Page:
Do you plan to make any resolutions this year? This is a great time to set some personal goals, and clarify your priorities for 2016. Of course, our feline friends have some goals of their own. Kittens, in particular, have a lot of growing to do, both physically and mentally. In this article, a Fort Collins, CO vet makes an educated guess on what little Fluffy’s resolutions would look like.

Perfect My Powers Of Cute

Cats are adorable, and we’re pretty sure they know it. One look into that furry little face is often all it takes for humans to be completely enchanted by their baby felines.

Gain Complete Control Over My Humans

As the saying says, ‘Dogs have owners, but cats have staff.’ Our feline friends use tactics like meows, purrs, leg rubs, and cuddles to ensure that they have us wrapped around those little paws!

Grow Up Strong And Healthy

A proper diet, regular veterinary care, a clean litterbox, and lots of love will help your tiny furbaby grow into a happy, healthy adult kitty.

Don’t Scratch Or Bite The Vet

Going to see the vet may never make the list of Fluffy’s favorite things to do, but it’s for her own good! We use caring techniques to keep our feline patients calm during veterinary appointments, but we appreciate the thought!

Scratch My Tower, Not The Furniture

Kitties need to scratch, but they don’t necessarily need to scratch the sofa. Teach your furball to use a scratching post or tower now, while she’s little.

Never Let My Human Go To The Bathroom Alone

Many of our feline friends follow their owners into the lavatory. Is this one of Fluffy’s Golden Rules?

Stop Pouncing On My Human’s Toes And Fingers

Cats are predators at heart, so it’s only natural for little Fluffy to want to perfect her hunting techniques. Unfortunately, she’ll probably want to practice on you. When your kitten attacks you playfully, tell your frisky furball to play nice, and then ignore her until she does.

Get Lots of Sleep

We’re pretty sure little Fluffy won’t have too much trouble achieving this goal!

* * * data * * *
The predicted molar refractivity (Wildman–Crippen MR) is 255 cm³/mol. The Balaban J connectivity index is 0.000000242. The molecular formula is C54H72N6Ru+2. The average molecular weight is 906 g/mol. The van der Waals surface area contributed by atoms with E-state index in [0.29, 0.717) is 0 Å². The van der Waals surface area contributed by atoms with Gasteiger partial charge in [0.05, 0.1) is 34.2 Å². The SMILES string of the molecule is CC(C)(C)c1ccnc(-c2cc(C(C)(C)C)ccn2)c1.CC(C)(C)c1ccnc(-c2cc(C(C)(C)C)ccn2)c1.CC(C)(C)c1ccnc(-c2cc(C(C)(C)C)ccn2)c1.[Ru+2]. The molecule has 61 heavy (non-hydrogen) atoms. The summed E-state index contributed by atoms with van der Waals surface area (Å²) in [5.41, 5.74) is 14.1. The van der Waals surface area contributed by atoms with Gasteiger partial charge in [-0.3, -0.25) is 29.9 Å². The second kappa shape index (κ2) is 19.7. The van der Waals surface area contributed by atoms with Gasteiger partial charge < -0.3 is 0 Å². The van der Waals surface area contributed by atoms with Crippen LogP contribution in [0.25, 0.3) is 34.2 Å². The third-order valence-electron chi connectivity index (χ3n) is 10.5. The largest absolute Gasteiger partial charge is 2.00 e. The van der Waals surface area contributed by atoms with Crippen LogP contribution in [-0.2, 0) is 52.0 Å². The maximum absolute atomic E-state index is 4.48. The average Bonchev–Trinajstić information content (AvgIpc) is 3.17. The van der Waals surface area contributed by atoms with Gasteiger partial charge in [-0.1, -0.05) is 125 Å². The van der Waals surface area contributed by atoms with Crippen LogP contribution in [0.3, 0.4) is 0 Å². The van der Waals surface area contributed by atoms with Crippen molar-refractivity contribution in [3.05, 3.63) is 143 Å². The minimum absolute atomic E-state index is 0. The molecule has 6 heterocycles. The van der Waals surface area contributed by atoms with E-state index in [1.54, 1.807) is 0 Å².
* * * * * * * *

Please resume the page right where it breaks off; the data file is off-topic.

Happy New Year! All of us here at Fort Collins, CO vet clinic are looking forward to serving your kitty’s veterinary care needs in 2016 and beyond. We love watching kittens grow from adorable baby felines into healthy adult cats.

Signs That Your Cat Needs Immediate Veterinary Care

Do you have a kitty? Your furball may be very clear about her wishes when she wants food or attention, but she may not be as forthcoming about letting you know when she’s sick. In fact, cats learned long ago to mask any signs of illness, as showing weakness could attract dangerous predators. Therefore, it’s very important for you to be able to recognize any possible signs of illness in your furball. Otherwise, you may not realize that Fluffy isn’t feeling well until she’s very sick! In this article, a local Fort Collins, CO lists some signs of sickness in kitties.

Hiding

While it’s purrfectly normal for Fluffy to want to curl up in a quiet spot at naptime, she should emerge, yawning and stretching and perhaps a bit hungry, after a few hours. If your kitty doesn’t want to leave her hiding place, she could be ill.

Poor Grooming

Healthy kitties always want to look their best. Your feline friend may spend hours each day grooming that pretty fur. Sick kitties, however, often don’t feel up to going through their beauty rituals. Greasy, matted, or unkempt fur can be signs of illness in cats.

Change In Appetite

A change in appetite can also be a red flag. If Fluffy isn’t interested in her dinner, or suddenly starts scarfing down her entire meal, she could be ill.

Excessive Thirst

Excessive thirst can also be a sign of trouble in kitties. To monitor Fluffy’s water intake, fill her bowl with fresh water at the same time every day.

Litter Box Trouble

Litter box issues can be another red flag. If you notice a change in your cat’s waste, or if Fluffy stops using the litter box, there could be an issue. Straining to urinate can also be an indication of a serious medical problem.

Change In Behavior/Vocalization

Just like people, kitties often just don’t act like themselves when they feel sick. If your kitty is usually reserved, but suddenly starts demanding attention, she could be sick. On the other hand, an affectionate kitty that suddenly becomes antisocial could also be ill.

Weight gain or loss, sudden aggression, lethargy, and fever can also indicate illness in kitties. If you see any of these symptoms in your kitty, or if Fluffy just doesn’t seem like herself, contact us, your Fort Collins, CO veterinary clinic, immediately.